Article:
(TULSA, Okla.) — President Donald Trump will hold his first campaign rally in months on Saturday in Tulsa, Oklahoma, despite widespread warnings from heath experts, including from some inside his administration.As the country reels from the coronavirus pandemic and nationwide calls for racial injustice, the announcement of the president’s first rally in over three months inflamed concerns over both issues.Health experts around the country, including in Oklahoma, have raised concerns about the president packing thousands of supporters, who have to agree not to sue the campaign or the president if they get sick, inside for a rally as COVID-19 cases rise in the state.Health experts around the country, including in Oklahoma, have raised concerns about the president packing thousands of supporters, who have to agree not to sue the campaign or the president if they get sick, inside for a rally as COVID-19 cases rise in the state.“I’m really very concerned about this event being a super-spreader-type event,” Dr. Lena Wen, an emergency physician and public health professor at George Washington University, told ABC News.Here’s how the rally is unfolding. All times Eastern. Please refresh this page for updates.

8:31 p.m. Trump criticizes Black Lives Matter protests, crowds cheer as he calls COVID ‘China virus’

Trump took the stage to a cheering crowd and talked about a wide variety of recent issues.He criticized governors and local leaders for their handling of the Black Lives Matter protests that took place after George Floyd was killed. He particularly singled out Seattle, where protesters took over a police precinct and a section of the city.Trump boasted about his use of the National Guard troops to quell the protests in some cities.”I have an offer out, any time you want, we will come in and straighten it out in one hour or less. I may be wrong, but it’s probably better for us to just watch this disaster,” he said to a cheering crowd.He also criticized Democratic leaders for not talking about the coronavirus dangers during the protests.”They never talk about COVID. They don’t talk about — when you see 25,000 people walking down Fifth Avenue, or walking down a street of a Democrat-run city — you never hear them saying they are not wearing their masks as they are breaking windows and running in.”Trump brought up the virus’s origins in China, much to the amusement of the crowd.”COVID-19. That name gets further and further away from China as opposed to calling it the Chinese virus,” he said to a loud applause.He also later referred to it as the “kung flu.”8:09 p.m. Pence promises more conservative Supreme Court justices if Trump is reelected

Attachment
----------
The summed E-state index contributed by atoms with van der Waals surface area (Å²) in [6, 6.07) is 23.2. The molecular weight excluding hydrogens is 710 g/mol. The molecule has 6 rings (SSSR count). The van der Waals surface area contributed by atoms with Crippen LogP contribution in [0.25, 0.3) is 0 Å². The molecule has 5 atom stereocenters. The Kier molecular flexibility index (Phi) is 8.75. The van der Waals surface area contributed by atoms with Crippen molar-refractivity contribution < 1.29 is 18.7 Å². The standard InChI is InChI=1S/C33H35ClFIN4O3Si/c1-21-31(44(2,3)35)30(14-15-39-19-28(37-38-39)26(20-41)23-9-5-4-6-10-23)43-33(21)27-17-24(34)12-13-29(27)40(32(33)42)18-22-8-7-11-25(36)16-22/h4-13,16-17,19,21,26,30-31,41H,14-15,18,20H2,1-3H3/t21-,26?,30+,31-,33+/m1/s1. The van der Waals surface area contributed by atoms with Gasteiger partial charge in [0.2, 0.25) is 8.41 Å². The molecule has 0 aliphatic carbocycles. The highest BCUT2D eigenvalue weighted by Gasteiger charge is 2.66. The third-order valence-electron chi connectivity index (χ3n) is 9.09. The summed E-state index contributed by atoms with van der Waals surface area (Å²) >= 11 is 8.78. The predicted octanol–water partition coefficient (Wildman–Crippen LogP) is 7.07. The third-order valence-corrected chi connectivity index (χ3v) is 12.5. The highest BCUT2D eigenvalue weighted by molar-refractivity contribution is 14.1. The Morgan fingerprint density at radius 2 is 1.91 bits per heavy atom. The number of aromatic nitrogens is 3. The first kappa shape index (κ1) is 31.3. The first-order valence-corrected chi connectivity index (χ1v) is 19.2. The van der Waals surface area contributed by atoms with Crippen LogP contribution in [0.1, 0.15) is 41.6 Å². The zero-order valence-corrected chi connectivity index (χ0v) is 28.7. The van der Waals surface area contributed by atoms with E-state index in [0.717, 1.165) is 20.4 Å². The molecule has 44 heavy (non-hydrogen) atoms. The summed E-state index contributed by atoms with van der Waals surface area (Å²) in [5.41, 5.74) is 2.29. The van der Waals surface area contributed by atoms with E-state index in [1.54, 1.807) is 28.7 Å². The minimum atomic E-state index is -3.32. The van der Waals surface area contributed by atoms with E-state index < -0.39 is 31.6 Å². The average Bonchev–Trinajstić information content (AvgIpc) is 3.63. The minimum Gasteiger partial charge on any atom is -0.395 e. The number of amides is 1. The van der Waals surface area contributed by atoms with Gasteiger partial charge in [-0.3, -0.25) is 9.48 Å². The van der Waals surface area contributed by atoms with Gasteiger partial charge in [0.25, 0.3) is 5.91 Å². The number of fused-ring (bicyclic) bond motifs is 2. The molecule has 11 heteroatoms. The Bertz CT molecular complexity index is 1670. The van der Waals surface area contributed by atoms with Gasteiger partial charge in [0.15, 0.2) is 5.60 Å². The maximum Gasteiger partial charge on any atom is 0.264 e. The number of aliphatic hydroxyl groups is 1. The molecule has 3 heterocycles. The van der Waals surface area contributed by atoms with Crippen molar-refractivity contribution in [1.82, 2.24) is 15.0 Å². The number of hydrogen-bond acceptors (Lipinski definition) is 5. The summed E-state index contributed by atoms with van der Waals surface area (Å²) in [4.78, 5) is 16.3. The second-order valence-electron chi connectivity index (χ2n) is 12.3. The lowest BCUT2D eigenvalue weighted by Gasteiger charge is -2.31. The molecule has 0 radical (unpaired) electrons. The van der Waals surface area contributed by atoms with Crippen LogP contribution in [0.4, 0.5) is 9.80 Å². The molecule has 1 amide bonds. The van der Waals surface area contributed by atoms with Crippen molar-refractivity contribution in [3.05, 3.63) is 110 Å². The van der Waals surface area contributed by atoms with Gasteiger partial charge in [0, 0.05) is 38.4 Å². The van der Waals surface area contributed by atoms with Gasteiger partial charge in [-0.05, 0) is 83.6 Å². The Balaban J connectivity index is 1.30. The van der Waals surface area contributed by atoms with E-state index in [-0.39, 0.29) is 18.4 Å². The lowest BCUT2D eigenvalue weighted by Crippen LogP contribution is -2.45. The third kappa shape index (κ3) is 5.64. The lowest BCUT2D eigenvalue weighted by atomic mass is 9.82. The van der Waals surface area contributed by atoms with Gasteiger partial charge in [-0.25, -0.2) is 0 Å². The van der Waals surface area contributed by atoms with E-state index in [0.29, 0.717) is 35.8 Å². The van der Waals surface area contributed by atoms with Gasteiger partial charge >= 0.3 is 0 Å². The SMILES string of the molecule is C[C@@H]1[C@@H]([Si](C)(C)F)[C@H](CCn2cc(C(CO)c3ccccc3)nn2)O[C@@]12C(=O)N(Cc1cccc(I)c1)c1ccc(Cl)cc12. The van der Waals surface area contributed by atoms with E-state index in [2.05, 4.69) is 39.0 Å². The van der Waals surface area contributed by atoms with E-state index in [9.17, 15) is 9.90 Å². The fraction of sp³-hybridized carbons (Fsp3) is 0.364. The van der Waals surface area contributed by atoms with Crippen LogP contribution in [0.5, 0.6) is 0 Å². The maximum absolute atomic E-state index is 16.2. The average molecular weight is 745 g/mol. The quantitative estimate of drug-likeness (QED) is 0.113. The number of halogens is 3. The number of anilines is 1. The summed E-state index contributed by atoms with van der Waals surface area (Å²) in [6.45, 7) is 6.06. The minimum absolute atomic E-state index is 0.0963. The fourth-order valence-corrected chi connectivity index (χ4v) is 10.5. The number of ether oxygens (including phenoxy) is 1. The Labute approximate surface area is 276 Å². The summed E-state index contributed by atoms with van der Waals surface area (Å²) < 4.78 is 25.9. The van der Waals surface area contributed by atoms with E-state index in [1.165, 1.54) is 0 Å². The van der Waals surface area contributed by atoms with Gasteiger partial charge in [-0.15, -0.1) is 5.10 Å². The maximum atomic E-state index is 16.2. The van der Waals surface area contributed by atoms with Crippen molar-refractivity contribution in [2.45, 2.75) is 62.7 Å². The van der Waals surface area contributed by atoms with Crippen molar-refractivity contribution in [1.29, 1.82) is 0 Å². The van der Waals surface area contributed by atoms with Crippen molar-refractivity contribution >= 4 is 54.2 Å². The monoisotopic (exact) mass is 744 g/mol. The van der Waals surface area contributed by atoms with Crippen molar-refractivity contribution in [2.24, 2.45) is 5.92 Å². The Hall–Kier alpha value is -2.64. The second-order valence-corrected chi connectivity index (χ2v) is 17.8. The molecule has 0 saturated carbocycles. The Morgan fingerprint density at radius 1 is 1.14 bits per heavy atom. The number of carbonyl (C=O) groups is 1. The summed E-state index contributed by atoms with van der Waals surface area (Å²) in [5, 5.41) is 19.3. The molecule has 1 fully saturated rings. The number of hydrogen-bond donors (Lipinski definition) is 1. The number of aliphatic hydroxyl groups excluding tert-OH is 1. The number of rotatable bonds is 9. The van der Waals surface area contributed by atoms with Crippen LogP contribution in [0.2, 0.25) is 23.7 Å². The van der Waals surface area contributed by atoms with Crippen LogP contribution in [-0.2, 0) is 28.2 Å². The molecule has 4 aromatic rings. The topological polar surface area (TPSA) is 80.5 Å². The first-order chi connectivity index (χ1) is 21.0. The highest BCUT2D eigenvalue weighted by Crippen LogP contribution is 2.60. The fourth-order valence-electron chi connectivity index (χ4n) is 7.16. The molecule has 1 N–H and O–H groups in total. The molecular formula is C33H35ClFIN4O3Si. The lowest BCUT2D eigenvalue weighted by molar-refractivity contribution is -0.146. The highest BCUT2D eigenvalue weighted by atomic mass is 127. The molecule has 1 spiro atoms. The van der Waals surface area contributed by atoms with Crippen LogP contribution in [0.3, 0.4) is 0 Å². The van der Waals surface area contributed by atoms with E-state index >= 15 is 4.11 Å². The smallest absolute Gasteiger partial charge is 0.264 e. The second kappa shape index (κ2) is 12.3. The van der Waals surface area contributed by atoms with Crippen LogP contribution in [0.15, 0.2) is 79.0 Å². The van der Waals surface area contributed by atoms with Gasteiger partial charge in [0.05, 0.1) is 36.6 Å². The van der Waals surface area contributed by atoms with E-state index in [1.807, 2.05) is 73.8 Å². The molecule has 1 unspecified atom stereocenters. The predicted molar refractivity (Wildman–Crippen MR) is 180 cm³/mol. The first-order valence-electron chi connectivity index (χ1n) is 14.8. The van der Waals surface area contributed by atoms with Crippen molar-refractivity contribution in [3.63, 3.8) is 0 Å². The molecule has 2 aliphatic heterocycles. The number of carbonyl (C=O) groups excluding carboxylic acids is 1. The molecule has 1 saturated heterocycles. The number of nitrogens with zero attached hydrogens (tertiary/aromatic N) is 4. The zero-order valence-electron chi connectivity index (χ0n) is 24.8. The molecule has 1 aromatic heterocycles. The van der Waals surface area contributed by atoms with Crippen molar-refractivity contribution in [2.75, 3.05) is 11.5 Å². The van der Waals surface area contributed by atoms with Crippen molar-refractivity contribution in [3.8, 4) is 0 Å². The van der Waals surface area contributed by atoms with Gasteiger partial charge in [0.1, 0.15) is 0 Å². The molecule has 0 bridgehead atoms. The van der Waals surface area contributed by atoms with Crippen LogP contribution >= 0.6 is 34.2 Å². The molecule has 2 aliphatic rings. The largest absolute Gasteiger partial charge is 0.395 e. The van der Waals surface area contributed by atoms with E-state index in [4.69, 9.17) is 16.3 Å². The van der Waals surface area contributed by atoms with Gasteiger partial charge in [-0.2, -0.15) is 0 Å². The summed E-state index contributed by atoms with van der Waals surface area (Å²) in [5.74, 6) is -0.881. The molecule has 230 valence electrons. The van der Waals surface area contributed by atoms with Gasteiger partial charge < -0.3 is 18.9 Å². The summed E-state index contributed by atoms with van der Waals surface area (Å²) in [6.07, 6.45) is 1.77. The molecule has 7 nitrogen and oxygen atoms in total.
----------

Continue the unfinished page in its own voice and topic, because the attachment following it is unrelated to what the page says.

Vice President Mike Pence took the stage and talked to the crowd before introducing the president.While talking about Trump’s plans for his second term and taking shots at his predecessor, former Vice President Joe Biden, Pence talked about Trump’s appointment of federal judges. Pence touched on this week’s Supreme Court rulings that upheld protections for transgender Americans and DACA recipients and pledged that Trump would appoint more conservatives to the bench.”We learned this past week, we need more conservative justices on the Supreme Court of the United States,” Pence said.Trump also mentioned the Supreme Court at the top of his speech and said he hoped to name more judges.The crowds were sparse in the arena, with many of the seats in the upper levels empty.7:55 p.m. Terence Crutcher’s sister declined meeting with Pence: Source

A source close to activist Tiffany Crutcher, the brother of Terence Crutcher, a Black man who was killed by Oklahoma police in 2016, told ABC News she declined an invitation to speak with Vice President Mike Pence before the rally.“Tiffany did not want to be used as a photo-op when so little progress has been made on police reform and civil rights,” the source said.Betty Jo Shelby, the officer who shot Crutcher, was charged with manslaughter, but found not guilty.7:29 p.m. Trump cancels outdoor remarks as small crowd gathers near stage

In a last-second change, the president’s campaign staff announced he was canceling a speech to the overflow crowd outside the arena due to lower-than-expected turnout.A stage was already set up outside the BOK Center, but there were few people near it around 7 p.m.Tim Murtaugh, a spokesman for the campaign, told ABC News the smaller-than-expected turnout was caused by protesters and the media, however, there have been few reports of massive protests outside the arena.7:14 p.m.: Precautions in place as rallygoers show up at BOK Center